The Linux version demands the game be launched at 16 bit colour depth and shows at a fixed 800x600 resolution, either in windowed mode or borderless fullscreen. Cutscenes meanwhile are displayed at 640x480 without any kind of scaling. The option for grabbing the mouse inside the game window only applies while in Province View, and I was unable to have the game recognize the keyboard from Blackbox, forcing me to play Theocracy from Gnome instead.

 

Released in March 2000 with a historical theme and similar art style, Theocracy was most often compared to and was largely overshadowed by Age of Empires, even though they are very different games. In terms of my tactics I actually found more in common with Infinity Engine titles such as Baldur's Gate and Icewind Dale, with the emphasis on choke points, crowd control, magical buffing, experience leveling, and war party formation while in combat.

I do not think I ever won a battle by outnumbering the opposing army; instead, most of my success came from causing the enemy troops to trip over themselves, often aided by the game's ropy path finding. The sheer scale of the rival forces and the lack of difficulty modes make Theocracy more intimidating than it needs to be, but with effort I was able to defeat both the Iztahuacans and Teotitlans in 30 years in-game and had a close to clear run to the Spanish.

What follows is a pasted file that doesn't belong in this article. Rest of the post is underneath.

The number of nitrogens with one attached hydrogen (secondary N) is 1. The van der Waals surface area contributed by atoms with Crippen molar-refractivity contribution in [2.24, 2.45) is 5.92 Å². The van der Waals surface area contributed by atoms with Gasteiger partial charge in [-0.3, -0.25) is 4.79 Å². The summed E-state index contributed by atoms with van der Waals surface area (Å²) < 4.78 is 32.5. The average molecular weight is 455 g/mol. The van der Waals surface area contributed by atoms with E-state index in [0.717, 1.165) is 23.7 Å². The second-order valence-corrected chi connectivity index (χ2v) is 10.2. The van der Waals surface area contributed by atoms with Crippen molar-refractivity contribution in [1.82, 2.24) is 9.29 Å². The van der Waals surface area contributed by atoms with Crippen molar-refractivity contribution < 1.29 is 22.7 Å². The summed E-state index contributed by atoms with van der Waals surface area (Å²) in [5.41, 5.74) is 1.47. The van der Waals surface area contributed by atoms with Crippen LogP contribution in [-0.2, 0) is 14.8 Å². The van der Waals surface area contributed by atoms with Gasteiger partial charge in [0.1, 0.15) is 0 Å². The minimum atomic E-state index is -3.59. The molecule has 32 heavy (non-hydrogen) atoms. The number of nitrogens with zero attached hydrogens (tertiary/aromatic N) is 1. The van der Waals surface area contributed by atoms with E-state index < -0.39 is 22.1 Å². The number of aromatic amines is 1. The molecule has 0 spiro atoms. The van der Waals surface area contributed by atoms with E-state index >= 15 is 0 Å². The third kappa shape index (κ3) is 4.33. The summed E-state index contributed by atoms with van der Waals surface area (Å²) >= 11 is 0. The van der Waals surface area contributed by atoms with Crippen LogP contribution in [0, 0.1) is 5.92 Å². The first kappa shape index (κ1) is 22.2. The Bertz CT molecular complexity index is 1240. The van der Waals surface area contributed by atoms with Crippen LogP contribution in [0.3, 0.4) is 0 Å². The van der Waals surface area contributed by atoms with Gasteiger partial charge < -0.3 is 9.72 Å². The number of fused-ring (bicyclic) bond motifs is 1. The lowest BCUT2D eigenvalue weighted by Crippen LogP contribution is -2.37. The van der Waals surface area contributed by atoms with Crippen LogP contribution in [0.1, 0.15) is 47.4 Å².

In the end it was not the game's difficulty that felled me, but an unfortunate bug. Upon exceeding 52 saved games from the same campaign Theocracy will start corrupting your save files, a laughable ceiling given how much trial and error is required to progress through the game. Some have reported being able to get past this point by correcting the number overflows in the save file using a hex editor, but I have not managed this feat myself at the time of writing.